Discounting makes Pumpkin Patch wary of Christmas trading

By Paul McBeth

Nov. 20 (BusinessDesk) - Pumpkin Patch, the children's clothing chain that closed underperforming stores in the US and UK this year, is wary of the upcoming Christmas trading period as the environment stays tough and retailers continue to discount their wares to attract bargain-hungry customers.

Chief executive Neil Cowie told shareholders the tough trading conditions from the 2012 financial year have carried over into the new period and he doesn't expect that will "materially improve" in the short-term.

"Promotional activity remains higher than normal as all retailers attempt to spark life into customers, but as a result, margins are impacted," Cowie said in annual meeting speech notes published on the NZX. "The general consensus out there is that Christmas will be challenging, so for that reason my primary focus is making sure we pull every trick out of the hat to maximise sales opportunities."

Pumpkin Patch has been shifting its distribution focus to online channels and away from physical outlets to keep a lid on costs, after it overhauled its structure this year, taking a $39 million charge to do so.

Cowie said the retailer has based its entire distribution operation out of Auckland and can beat delivery by local online businesses competing in its eight international markets. About 11 percent of Pumpkin Patch's Australasian sales were online in the 2012 year.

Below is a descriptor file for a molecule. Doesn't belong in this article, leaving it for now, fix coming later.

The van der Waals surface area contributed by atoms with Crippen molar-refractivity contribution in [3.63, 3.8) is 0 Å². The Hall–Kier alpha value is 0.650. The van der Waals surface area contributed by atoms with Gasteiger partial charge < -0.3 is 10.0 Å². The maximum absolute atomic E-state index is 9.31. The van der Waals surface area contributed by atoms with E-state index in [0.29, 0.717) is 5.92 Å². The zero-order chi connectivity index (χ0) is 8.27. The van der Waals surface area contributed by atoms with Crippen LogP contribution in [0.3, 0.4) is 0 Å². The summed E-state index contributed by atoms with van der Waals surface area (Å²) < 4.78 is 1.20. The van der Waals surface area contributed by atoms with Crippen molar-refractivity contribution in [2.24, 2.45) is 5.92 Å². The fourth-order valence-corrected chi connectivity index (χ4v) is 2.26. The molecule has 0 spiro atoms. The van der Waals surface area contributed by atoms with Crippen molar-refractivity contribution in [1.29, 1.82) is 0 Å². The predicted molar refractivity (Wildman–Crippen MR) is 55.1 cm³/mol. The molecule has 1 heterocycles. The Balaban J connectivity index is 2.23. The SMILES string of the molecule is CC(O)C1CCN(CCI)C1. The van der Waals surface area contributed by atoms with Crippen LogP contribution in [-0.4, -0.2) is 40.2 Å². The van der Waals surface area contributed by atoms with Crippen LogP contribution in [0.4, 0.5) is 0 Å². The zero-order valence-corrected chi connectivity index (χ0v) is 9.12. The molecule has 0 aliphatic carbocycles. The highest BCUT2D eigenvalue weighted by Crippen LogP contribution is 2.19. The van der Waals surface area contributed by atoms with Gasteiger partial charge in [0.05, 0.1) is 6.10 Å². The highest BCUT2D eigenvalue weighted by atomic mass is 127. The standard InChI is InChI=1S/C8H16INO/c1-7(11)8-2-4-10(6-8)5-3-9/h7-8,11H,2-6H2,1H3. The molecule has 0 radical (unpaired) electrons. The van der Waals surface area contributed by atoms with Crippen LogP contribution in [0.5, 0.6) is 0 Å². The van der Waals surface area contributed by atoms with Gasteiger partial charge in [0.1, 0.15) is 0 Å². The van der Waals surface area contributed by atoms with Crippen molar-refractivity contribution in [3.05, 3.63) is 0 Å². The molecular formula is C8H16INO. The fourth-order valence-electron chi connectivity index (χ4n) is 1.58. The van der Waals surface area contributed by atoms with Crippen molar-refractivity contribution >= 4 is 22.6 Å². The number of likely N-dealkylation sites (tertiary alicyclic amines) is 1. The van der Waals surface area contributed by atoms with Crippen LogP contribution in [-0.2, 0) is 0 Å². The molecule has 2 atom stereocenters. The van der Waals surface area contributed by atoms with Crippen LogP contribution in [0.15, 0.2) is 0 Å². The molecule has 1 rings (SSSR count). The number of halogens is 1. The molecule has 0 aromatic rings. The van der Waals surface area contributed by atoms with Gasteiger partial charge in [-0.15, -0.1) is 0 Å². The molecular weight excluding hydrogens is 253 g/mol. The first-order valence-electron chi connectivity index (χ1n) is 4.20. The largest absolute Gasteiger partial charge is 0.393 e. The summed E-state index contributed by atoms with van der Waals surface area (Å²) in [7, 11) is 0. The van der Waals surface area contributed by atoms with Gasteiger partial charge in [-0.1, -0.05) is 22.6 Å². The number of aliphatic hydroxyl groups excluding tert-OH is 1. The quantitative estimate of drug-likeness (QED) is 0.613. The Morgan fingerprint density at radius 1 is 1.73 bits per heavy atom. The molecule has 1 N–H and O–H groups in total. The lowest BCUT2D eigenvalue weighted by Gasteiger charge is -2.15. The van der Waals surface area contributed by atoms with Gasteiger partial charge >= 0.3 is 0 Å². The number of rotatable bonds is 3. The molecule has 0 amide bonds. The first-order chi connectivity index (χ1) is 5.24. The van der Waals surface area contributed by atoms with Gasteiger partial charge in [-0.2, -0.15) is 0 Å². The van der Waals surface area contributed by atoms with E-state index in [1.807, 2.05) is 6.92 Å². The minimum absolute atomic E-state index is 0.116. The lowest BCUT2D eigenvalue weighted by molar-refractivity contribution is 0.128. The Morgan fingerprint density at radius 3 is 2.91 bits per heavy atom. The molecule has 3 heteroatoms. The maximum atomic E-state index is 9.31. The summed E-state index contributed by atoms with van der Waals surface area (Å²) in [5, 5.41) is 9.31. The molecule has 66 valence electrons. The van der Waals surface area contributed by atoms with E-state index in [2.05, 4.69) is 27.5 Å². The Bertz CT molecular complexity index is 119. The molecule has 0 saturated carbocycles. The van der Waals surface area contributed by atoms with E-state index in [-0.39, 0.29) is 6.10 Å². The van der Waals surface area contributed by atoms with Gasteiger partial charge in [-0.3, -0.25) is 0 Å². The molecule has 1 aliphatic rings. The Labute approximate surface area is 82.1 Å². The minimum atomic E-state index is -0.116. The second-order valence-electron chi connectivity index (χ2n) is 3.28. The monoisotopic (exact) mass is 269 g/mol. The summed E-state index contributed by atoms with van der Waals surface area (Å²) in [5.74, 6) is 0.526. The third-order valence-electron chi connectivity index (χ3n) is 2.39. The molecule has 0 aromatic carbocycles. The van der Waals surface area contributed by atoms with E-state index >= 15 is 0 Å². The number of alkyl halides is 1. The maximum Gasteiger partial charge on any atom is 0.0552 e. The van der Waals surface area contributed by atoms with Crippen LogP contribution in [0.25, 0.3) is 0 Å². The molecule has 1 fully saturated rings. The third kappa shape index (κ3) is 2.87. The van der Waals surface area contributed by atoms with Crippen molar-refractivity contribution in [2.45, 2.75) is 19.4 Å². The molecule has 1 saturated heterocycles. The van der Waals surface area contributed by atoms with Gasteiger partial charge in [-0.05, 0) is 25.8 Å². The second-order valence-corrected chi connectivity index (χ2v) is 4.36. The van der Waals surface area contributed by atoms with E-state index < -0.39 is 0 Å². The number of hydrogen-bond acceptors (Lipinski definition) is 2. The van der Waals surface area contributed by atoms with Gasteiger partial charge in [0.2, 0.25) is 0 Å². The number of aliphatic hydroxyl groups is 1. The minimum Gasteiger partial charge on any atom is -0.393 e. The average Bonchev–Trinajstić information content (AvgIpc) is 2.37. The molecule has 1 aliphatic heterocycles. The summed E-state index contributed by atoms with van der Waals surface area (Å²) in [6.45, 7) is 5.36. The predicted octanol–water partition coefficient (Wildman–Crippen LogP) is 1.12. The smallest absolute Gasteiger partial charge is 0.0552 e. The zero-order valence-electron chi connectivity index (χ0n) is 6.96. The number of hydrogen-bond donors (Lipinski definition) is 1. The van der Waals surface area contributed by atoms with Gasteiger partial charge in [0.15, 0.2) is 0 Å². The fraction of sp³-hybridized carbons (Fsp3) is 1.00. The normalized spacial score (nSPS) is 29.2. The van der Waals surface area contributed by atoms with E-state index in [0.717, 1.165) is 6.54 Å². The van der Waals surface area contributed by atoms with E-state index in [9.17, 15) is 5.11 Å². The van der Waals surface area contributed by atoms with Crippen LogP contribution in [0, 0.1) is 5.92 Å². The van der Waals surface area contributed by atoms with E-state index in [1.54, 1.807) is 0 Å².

"This gives us a great platform on which to base the significant growth we are expecting from online in the future," He said.

Pumpkin Patch's international partners unit, which develops and supports relationships with third-party operators who sell the company's products, is looking at new ventures in the Middle East, Central America and Asia, though Cowie said he wasn't able to elaborate.

Chair Jane Freeman told shareholders the board will review its freeze on dividend payments at the end of the first half, but backs repaying bank debt before doing so.

Pumpkin Patch is looking at allocating shares to Cowie and his team under the existing long-term incentive scheme, and shareholders will receive a letter about the plan in the coming days, she said.

"The allocation creates a long-term retention tool and an incentive for the team to continue with the development of strategies that will drive improved shareholder value into the future," Freeman said.

The shares were unchanged at $1.25 in trading today, and have jumped 94 percent this year.

(BusinessDesk)

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